Case law has defined an inoperable vehicle as one containing a defect in the motor vehicle, mechanical failure, or simply a motor vehicle that requires repair. See Sherman v. Reserve Ins. Co., 350 So. 2d 349, 351 (Fla. Dist. Ct. App. 4th Dist., 1977); see also Quanstrom v. Standard Guaranty Ins. Co., 504 So. 2d 1295 (Fla. Dist. Ct. App. 5th Dist. 1987). An automobile which has been rendered inoperable due to mechanical failure or defect does not fall within the definition of a motor vehicle pursuant to Florida Statutes Section 320.01(1)(a). An inoperable vehicle is not driven for a reason: one cannot utilize it to travel from Point A to Point B. Such a motor vehicle is “stuck in the mud” and serves no purpose. There is no public interest served by denying personal injury protection benefits to an individual involved in an accident in another’s automobile merely because that individual has an inoperable automobile in storage upon which the insurance coverage has intentionally been allowed to lapse because of its inoperable condition.

Inoperable VS. Operable

The main questions to distinguish an operable car from an inoperable car based on case law are:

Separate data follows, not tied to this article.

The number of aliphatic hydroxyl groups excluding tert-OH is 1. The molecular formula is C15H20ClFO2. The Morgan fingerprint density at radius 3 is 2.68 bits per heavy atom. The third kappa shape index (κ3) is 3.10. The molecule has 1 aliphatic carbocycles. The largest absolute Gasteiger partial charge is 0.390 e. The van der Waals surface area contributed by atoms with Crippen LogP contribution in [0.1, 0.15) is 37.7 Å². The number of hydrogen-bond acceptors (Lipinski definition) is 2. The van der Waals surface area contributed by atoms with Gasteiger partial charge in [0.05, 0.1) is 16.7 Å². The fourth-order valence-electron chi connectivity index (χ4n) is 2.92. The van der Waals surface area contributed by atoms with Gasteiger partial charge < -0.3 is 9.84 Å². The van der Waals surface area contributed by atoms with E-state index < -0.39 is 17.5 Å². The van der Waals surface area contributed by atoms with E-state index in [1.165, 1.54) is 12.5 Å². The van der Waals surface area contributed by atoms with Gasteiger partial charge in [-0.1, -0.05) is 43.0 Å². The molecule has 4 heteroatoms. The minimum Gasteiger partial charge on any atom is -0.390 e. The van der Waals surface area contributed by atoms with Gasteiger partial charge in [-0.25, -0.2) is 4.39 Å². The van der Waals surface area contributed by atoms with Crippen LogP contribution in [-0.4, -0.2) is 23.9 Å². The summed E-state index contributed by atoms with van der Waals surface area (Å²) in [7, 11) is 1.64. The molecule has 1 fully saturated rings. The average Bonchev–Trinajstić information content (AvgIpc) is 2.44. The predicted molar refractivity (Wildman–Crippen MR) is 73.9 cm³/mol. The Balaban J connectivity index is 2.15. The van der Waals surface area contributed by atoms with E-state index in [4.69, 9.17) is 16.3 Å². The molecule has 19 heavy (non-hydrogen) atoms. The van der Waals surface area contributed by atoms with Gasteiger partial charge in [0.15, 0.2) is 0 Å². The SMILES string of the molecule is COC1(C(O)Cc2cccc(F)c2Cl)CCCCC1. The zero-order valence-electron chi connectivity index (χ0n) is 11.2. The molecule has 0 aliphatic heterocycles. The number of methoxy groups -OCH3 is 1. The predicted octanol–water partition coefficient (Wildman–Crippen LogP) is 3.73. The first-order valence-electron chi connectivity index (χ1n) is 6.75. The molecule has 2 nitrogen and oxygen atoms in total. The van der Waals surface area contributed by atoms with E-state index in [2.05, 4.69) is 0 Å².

1. How Bad is the Car Broken down?

Mechanical Failure

In Sherman v. Reserve Ins. Co., 350 So. 2d 349, 351 (Fla. Dist. Ct. App. 4th Dist., 1977), Mr. Sherman was injured in an automobile accident in which he was operating a motor vehicle owned by the insured, Arlie Miller. At the time of the accident, Mr. Sherman owned a vehicle that was uninsured. At the time of the accident, Mr. Sherman’s personal vehicle had mechanical failure and could not be driven. Thus, Mr. Sherman let the insurance lapse. The Appellate Court held that Mr. Sherman was not required to be registered and licensed nor maintain security, as the motor vehicle remained an assemblage of components which is incapable of functioning as a motor vehicle.

Clutch Issues/ Payment Problems